I remember when I was about 25 and my mom and dad told us that she was dying of breast cancer. They had known for a while, but didn’t want
to tell us kids (even though we were, sort of, adults) because they wanted to protect us from bad news. They thought that was their job. We, on the other hand, were pissed off because we (the collective kids) wanted to help. We were family and it was our job.
Years later, when my sister was dying of melanoma, she surrounded herself with us, her immediate family, but also a huge and loving collection of people from her church, her school … well, she picked up friends the way I might pick up a lucky penny on the sidewalk. There were lots. These friends were family to her: making a gigantic quilt, cooking dinners, sitting and talking and laughing. We were all her family and it was our job.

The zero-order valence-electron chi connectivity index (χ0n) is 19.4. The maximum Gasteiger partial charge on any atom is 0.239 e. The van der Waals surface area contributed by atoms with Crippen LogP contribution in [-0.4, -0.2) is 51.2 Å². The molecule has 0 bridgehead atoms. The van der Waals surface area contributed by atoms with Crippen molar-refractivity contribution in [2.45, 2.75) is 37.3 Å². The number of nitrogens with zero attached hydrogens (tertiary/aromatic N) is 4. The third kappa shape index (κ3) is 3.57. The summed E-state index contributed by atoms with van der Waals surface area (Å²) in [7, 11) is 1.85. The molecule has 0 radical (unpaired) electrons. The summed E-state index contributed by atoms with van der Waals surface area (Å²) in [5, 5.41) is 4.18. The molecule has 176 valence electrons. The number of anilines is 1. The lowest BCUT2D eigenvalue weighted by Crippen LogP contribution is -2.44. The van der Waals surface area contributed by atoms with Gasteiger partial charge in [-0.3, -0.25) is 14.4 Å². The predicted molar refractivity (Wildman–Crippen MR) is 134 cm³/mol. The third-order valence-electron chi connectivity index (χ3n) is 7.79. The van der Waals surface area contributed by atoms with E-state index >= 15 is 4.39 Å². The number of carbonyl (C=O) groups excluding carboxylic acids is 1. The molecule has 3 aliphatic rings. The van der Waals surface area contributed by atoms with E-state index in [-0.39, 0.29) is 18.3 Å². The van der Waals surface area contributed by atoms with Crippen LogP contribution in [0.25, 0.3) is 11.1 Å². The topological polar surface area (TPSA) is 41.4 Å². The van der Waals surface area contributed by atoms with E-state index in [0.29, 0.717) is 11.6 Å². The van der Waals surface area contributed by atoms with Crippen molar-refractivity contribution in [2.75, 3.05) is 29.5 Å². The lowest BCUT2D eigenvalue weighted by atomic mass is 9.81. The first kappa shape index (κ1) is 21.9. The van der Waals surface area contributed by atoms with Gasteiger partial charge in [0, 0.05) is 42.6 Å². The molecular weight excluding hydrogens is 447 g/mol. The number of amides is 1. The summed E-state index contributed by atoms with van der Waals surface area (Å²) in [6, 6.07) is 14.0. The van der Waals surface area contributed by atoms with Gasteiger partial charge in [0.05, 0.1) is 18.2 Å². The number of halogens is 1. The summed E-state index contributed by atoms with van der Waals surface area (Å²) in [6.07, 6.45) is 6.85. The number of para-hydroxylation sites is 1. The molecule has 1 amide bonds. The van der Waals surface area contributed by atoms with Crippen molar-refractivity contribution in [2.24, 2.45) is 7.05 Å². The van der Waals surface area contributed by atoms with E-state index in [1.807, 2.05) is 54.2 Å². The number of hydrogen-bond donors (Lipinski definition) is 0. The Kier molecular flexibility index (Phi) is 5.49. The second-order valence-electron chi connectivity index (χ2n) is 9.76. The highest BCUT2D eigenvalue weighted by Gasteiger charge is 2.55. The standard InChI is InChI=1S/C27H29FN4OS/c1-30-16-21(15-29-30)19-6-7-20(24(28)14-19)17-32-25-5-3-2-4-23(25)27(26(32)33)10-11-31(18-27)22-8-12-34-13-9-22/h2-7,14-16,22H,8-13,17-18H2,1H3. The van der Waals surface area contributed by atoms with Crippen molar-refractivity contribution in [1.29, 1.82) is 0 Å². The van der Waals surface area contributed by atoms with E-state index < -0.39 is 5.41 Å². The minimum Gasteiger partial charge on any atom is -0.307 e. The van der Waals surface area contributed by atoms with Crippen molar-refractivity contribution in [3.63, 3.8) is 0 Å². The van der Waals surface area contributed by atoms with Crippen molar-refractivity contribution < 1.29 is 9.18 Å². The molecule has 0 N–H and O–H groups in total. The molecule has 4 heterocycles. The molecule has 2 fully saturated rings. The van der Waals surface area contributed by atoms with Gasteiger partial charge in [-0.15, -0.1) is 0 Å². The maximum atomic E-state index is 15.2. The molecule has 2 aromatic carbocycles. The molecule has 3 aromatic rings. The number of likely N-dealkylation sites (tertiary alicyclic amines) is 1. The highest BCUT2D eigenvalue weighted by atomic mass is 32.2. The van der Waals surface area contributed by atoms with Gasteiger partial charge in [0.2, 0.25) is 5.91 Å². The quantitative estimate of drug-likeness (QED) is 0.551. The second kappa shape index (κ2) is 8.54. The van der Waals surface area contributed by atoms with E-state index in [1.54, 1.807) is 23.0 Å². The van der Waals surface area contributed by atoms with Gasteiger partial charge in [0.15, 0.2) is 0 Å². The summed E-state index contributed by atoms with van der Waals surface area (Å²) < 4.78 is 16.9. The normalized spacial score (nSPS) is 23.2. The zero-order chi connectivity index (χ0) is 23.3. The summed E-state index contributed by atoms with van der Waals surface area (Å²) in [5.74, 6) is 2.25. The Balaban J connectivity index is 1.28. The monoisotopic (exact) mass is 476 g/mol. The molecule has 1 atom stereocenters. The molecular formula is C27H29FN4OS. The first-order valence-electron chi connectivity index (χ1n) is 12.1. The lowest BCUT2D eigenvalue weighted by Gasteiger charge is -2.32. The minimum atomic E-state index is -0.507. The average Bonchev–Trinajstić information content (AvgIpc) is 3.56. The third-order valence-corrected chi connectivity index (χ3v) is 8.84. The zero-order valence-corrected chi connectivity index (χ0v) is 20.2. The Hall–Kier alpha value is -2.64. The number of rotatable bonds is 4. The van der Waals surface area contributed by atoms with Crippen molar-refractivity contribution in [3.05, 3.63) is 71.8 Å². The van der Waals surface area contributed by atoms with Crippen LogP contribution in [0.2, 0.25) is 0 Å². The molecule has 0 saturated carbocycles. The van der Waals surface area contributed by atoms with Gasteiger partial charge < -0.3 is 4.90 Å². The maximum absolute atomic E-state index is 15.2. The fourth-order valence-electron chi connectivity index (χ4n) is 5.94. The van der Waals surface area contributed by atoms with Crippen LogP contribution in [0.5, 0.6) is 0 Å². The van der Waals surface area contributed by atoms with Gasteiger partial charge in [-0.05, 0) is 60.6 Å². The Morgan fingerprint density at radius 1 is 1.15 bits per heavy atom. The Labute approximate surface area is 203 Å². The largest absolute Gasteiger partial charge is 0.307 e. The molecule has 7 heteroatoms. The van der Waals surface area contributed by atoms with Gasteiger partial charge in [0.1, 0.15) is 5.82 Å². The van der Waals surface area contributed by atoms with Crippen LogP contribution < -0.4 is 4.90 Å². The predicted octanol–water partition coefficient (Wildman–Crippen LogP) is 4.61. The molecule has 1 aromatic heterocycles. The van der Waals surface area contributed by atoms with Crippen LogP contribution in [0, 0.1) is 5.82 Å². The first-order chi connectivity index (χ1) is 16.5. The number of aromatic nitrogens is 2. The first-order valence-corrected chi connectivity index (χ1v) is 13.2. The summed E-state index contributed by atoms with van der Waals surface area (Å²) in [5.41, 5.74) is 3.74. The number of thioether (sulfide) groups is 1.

I suppose, in cancer, ‘family’ is that large or small community of people who get to see us at our best and at our worst; relationships fraught with our most intimate fears and hopes, laden with duty and love. It’s the people we feel responsible to … and, often, we get it entirely wrong. But, we keep trying because we are family.